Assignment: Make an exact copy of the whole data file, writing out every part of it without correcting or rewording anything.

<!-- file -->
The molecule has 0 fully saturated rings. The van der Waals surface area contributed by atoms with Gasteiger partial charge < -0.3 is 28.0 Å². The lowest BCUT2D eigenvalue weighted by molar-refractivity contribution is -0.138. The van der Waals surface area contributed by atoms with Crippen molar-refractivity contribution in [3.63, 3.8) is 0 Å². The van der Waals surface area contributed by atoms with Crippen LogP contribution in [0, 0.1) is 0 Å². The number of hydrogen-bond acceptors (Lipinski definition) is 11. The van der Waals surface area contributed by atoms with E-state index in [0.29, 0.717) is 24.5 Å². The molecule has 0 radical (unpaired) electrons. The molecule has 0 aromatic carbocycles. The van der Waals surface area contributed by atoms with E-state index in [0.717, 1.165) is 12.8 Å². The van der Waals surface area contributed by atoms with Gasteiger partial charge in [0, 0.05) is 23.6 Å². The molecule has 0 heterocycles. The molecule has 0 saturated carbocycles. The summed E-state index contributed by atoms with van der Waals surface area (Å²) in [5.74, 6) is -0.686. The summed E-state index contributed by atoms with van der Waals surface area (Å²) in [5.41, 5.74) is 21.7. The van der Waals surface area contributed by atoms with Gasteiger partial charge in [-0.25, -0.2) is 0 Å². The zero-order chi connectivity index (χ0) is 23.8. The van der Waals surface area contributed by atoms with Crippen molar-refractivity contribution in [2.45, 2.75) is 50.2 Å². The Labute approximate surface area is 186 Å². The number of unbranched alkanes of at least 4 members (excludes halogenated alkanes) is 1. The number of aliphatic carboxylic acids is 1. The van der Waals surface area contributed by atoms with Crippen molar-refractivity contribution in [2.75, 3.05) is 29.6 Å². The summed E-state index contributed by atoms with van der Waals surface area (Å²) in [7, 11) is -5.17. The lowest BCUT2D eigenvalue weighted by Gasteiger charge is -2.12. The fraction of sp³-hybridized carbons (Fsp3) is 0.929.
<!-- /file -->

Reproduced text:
The molecule has 0 fully saturated rings. The van der Waals surface area contributed by atoms with Gasteiger partial charge < -0.3 is 28.0 Å². The lowest BCUT2D eigenvalue weighted by molar-refractivity contribution is -0.138. The van der Waals surface area contributed by atoms with Crippen molar-refractivity contribution in [3.63, 3.8) is 0 Å². The van der Waals surface area contributed by atoms with Crippen LogP contribution in [0, 0.1) is 0 Å². The number of hydrogen-bond acceptors (Lipinski definition) is 11. The van der Waals surface area contributed by atoms with E-state index in [0.29, 0.717) is 24.5 Å². The molecule has 0 radical (unpaired) electrons. The molecule has 0 aromatic carbocycles. The van der Waals surface area contributed by atoms with E-state index in [0.717, 1.165) is 12.8 Å². The van der Waals surface area contributed by atoms with Gasteiger partial charge in [0, 0.05) is 23.6 Å². The molecule has 0 heterocycles. The molecule has 0 saturated carbocycles. The summed E-state index contributed by atoms with van der Waals surface area (Å²) in [5.74, 6) is -0.686. The summed E-state index contributed by atoms with van der Waals surface area (Å²) in [5.41, 5.74) is 21.7. The van der Waals surface area contributed by atoms with Gasteiger partial charge in [-0.25, -0.2) is 0 Å². The zero-order chi connectivity index (χ0) is 23.8. The van der Waals surface area contributed by atoms with Crippen molar-refractivity contribution in [2.45, 2.75) is 50.2 Å². The Labute approximate surface area is 186 Å². The number of unbranched alkanes of at least 4 members (excludes halogenated alkanes) is 1. The number of aliphatic carboxylic acids is 1. The van der Waals surface area contributed by atoms with Crippen molar-refractivity contribution in [2.75, 3.05) is 29.6 Å². The summed E-state index contributed by atoms with van der Waals surface area (Å²) in [7, 11) is -5.17. The lowest BCUT2D eigenvalue weighted by Gasteiger charge is -2.12. The fraction of sp³-hybridized carbons (Fsp3) is 0.929.